Tuesday, February 8, 2011

Givaudan Warns of Rising Raw Material Costs

Rising raw material costs are threatening to trim margins at flavours and fragrances companies.Industry leader Givaudan gave results to day and they confirmed the strong performance of this industry.

The stocks and sector are attractive to buy because they offer a combination of good cyclical growth (perfumes and other discretionary spending products) and secular growth trends. The latter being  exposure to emerging market growth and trends in personal healthcare (scents in creams etc) products. Moreover, the downside is limited by the secular trends within the food sector, which is relatively recession resistant.

The leading global players in this industry are Givaudan, Firmenich, International Flavors & Fragrances and Symrise.  My preferred play in the sector would by Symrise of Germany, which has relatively high exposure to emerging markets and is strongly positioned in the consumer health care market. However, I think today's statement by Givaudan is sufficient reason to hold off buying the stocks just yet.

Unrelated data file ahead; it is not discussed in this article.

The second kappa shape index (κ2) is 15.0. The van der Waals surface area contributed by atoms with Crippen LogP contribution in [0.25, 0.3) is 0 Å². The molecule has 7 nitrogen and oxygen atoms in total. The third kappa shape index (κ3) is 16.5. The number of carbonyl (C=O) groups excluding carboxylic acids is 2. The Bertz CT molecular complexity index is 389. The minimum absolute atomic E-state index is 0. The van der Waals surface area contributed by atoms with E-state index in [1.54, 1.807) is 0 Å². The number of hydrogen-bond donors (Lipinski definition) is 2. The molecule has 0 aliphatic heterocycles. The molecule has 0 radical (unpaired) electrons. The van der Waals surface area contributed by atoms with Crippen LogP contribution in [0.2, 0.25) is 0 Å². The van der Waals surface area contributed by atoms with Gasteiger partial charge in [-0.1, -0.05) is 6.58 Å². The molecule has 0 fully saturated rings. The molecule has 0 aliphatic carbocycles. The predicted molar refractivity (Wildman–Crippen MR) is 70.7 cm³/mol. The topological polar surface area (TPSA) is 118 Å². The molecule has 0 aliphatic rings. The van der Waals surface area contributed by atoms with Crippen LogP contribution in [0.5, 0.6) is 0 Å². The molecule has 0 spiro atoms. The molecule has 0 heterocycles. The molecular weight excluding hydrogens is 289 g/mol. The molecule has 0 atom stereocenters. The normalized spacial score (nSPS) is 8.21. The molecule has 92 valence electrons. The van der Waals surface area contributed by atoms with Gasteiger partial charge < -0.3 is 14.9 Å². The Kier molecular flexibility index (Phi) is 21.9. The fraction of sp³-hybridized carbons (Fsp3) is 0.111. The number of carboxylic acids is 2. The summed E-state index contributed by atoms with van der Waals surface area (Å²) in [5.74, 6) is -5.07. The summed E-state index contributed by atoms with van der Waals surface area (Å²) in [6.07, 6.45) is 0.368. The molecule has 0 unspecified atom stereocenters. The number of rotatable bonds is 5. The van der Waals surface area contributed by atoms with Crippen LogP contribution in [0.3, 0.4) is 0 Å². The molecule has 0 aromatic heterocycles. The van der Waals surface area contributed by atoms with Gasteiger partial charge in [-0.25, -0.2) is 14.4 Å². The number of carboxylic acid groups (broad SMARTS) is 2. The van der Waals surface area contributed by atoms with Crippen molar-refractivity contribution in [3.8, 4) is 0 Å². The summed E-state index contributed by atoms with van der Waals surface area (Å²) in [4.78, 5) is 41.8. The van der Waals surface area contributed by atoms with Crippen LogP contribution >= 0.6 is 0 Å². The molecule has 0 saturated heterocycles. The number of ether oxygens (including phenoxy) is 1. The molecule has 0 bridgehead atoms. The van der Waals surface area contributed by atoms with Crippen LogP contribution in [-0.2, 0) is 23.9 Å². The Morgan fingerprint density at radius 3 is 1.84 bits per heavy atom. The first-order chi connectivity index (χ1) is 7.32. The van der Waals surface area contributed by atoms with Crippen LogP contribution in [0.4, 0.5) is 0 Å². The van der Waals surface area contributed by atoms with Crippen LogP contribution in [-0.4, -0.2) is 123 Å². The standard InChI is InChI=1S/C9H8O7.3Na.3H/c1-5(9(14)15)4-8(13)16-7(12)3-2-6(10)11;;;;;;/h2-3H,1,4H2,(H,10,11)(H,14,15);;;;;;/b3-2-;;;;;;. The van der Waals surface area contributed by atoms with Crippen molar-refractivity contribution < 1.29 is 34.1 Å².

In a post results interview Givaudan CEO Gilles Andrier talked of very high levels of raw material prices in the last few months. He also discussed high single digit to low double digit growth in raw material costs. All of which is hardly surprising, nor is it unexpected that Givaudan will seek to pass on these price increases. The CEO talked of conditions being similar to 2008 but, in reality, they are not.

Raw materials price rises may well be rising again, but this time around there isn't a major recession coming in terms of end demand. In other words, the flavours and fragrances companies should be able to pass on the rising input costs.

However, the price action today doesn't lie. It will take a while for the price increases to take effect and I think these companies will come under sporadic pressure as they all will all need to inform the market of the short term margin pressures. There will be a time to buy them, but it isn't just yet.

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